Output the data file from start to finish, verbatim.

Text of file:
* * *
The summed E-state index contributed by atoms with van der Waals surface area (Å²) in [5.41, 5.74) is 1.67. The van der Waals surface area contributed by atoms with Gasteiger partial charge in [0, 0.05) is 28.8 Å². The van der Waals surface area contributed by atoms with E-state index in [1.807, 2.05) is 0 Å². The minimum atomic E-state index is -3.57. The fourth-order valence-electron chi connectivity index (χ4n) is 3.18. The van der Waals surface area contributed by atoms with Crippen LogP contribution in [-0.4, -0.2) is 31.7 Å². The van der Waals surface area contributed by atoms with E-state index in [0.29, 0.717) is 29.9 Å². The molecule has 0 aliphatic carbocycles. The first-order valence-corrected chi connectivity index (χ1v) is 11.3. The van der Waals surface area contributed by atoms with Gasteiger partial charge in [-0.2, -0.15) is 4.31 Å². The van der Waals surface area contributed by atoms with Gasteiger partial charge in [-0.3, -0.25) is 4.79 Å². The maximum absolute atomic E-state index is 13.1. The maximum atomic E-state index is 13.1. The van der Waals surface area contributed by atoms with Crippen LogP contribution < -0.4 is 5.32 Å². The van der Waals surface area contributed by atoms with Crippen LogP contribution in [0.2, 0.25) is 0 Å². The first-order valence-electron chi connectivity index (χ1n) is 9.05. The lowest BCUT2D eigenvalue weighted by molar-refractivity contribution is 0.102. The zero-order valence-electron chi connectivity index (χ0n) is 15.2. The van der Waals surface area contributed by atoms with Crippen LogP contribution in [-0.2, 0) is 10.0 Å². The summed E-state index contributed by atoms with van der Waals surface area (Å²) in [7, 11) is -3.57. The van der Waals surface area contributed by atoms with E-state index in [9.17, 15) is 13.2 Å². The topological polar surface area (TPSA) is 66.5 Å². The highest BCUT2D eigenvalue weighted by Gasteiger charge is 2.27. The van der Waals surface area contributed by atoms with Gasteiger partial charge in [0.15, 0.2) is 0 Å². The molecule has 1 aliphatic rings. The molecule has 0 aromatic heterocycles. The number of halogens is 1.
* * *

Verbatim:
The summed E-state index contributed by atoms with van der Waals surface area (Å²) in [5.41, 5.74) is 1.67. The van der Waals surface area contributed by atoms with Gasteiger partial charge in [0, 0.05) is 28.8 Å². The van der Waals surface area contributed by atoms with E-state index in [1.807, 2.05) is 0 Å². The minimum atomic E-state index is -3.57. The fourth-order valence-electron chi connectivity index (χ4n) is 3.18. The van der Waals surface area contributed by atoms with Crippen LogP contribution in [-0.4, -0.2) is 31.7 Å². The van der Waals surface area contributed by atoms with E-state index in [0.29, 0.717) is 29.9 Å². The molecule has 0 aliphatic carbocycles. The first-order valence-corrected chi connectivity index (χ1v) is 11.3. The van der Waals surface area contributed by atoms with Gasteiger partial charge in [-0.2, -0.15) is 4.31 Å². The van der Waals surface area contributed by atoms with Gasteiger partial charge in [-0.3, -0.25) is 4.79 Å². The maximum absolute atomic E-state index is 13.1. The maximum atomic E-state index is 13.1. The van der Waals surface area contributed by atoms with Crippen LogP contribution < -0.4 is 5.32 Å². The van der Waals surface area contributed by atoms with Crippen LogP contribution in [0.2, 0.25) is 0 Å². The first-order valence-electron chi connectivity index (χ1n) is 9.05. The lowest BCUT2D eigenvalue weighted by molar-refractivity contribution is 0.102. The zero-order valence-electron chi connectivity index (χ0n) is 15.2. The van der Waals surface area contributed by atoms with Crippen LogP contribution in [-0.2, 0) is 10.0 Å². The summed E-state index contributed by atoms with van der Waals surface area (Å²) in [7, 11) is -3.57. The van der Waals surface area contributed by atoms with E-state index in [9.17, 15) is 13.2 Å². The topological polar surface area (TPSA) is 66.5 Å². The highest BCUT2D eigenvalue weighted by Gasteiger charge is 2.27. The van der Waals surface area contributed by atoms with Gasteiger partial charge in [0.15, 0.2) is 0 Å². The molecule has 1 aliphatic rings. The molecule has 0 aromatic heterocycles. The number of halogens is 1.